My father was a professional photographer for 18 years among his other professions. He did it all – door to door making house calls for baby photographs, weddings, bar mitzvahs, studio portraits, magazine covers, trade publications, transferring images to ceramic tiles for headstones, etc… I would spend hours taking photographs and developing my film and shooting prints. I can still smell the difference between the developing solution and fixing solution, a hint when you are working in darkness. The viscosity was different too. There was a man who would come around and recover silver from the impregnated paper in the solutions somehow. It was a little bit different than uploading a memory card device to your local retailer or buying color toner cartridges.
I recall him telling me in the late 70’s, early 80’s that there would be filmless cameras. Of course his photography colleagues couldn’t imagine that. Particularly, with 2×2 plate film, complicated lighting, meters, filters, etc… Of course by 2000 digital cameras started to become mainstream in American households and now you can’t find a professional photographer who shoots anything but.
It is everything technology should be – faster, cheaper, easier, more cost-effective (particularly for unwanted shots or if proofs are never reviewed….albums ordered….), there is less loss. You print want you want, disregard the rest, no negatives to store. Memory is so cheap you can keep the others for viewing and sharing. Of course all of this has led to other issues with the ubiquitous ability to capture images through compact cameras and camera cell phones with seamless uploading and invasion of privacy.
Of course, outside of mammography, most hospital radiology departments are using digital X-ray and pathologists’ microscope cameras are digital. I doubt if most instutional medical photography and illustration services departments even have the capability to develop film. I posted a previous note on Kodak’s transformation from film to digital and now there is news from FUJIFILM of the same (see below). The digital drive has helped cut loss and spurred new growth and revenue.
A far cry from shooting 35 mm slides and printing powerpoint slides to slide for lectures and presentations and that wasn’t so long ago. Our residents do not know of that, hoping your slides are correct and back on time or slide projectors or even microcasette recorders for that matter.
The power and ability to view digital slides seems more of an evolution rather than revolution, starting with increasing use in education, research and shortly I believe in widespread clinical use as discussed here with FDA clearances and the like. The residents of today will be making diagnoses from monitors in conjunction with microscopic diagnoses. Much like the photographers of today know not of mechanical but digital and have adopted it into their profession, replacing silver with pixels.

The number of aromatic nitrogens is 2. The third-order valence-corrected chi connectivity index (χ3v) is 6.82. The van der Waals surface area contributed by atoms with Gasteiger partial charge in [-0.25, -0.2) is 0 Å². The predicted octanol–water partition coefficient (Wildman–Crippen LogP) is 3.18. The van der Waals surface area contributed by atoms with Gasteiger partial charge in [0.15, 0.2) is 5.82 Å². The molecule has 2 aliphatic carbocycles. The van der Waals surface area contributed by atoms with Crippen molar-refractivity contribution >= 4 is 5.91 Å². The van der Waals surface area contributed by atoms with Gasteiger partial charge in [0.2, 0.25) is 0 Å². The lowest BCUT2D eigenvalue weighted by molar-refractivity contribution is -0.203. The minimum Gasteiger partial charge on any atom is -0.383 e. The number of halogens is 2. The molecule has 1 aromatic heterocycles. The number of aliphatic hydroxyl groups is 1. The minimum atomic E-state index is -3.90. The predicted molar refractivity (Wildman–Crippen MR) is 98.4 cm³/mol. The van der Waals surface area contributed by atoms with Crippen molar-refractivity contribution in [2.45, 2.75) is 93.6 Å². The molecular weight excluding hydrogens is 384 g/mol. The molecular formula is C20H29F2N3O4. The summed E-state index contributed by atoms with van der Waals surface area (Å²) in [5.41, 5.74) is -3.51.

Fujifilm phases out medical film production in the US
STAMFORD, CT, USA – (HealthTech Wire) – FUJIFILM Medical Systems USA, Inc. announced today that the production of medical imaging film products at FUJIFILM Manufacturing USA Inc. in Greenwood, S.C., will be phased out. It is anticipated that production of these products will be discontinued by April 1, 2008.
Over the past decade, the medical imaging industry has been undergoing a steady transition from the use of medical imaging film including double and single emulsion and dry films, to digital image acquisition and softcopy diagnosis via Picture Archiving and Communications Systems (PACS).
In fact, Fujifilm is the world market leader in digital X-ray with more than 52,000 CR systems sold, and a leading PACS provider with well more than 1500 Synapse® PACS installations around the globe. Although Fujifilm Greenwood has been producing X-ray film products, the market shift to PACS systems has led to significant declines in the overall sales of medical film. As a result, FUJIFILM Corporation has decided to consolidate the production of all medical film to one facility in Japan.
"While we must adapt our business to the changing landscape of the medical imaging market, Fujifilm remains unwavering in our efforts to meet the existing demands for medical film," said FUJIFILM Medical Systems USA President and CEO Makoto Kawaguchi. "As is our history with all of our medical imaging products, Fujifilm is committed to the quality and innovation of our extensive medical film lines. The ongoing and stable delivery of film to our medical customers will continue without interruption," Kawaguchi said.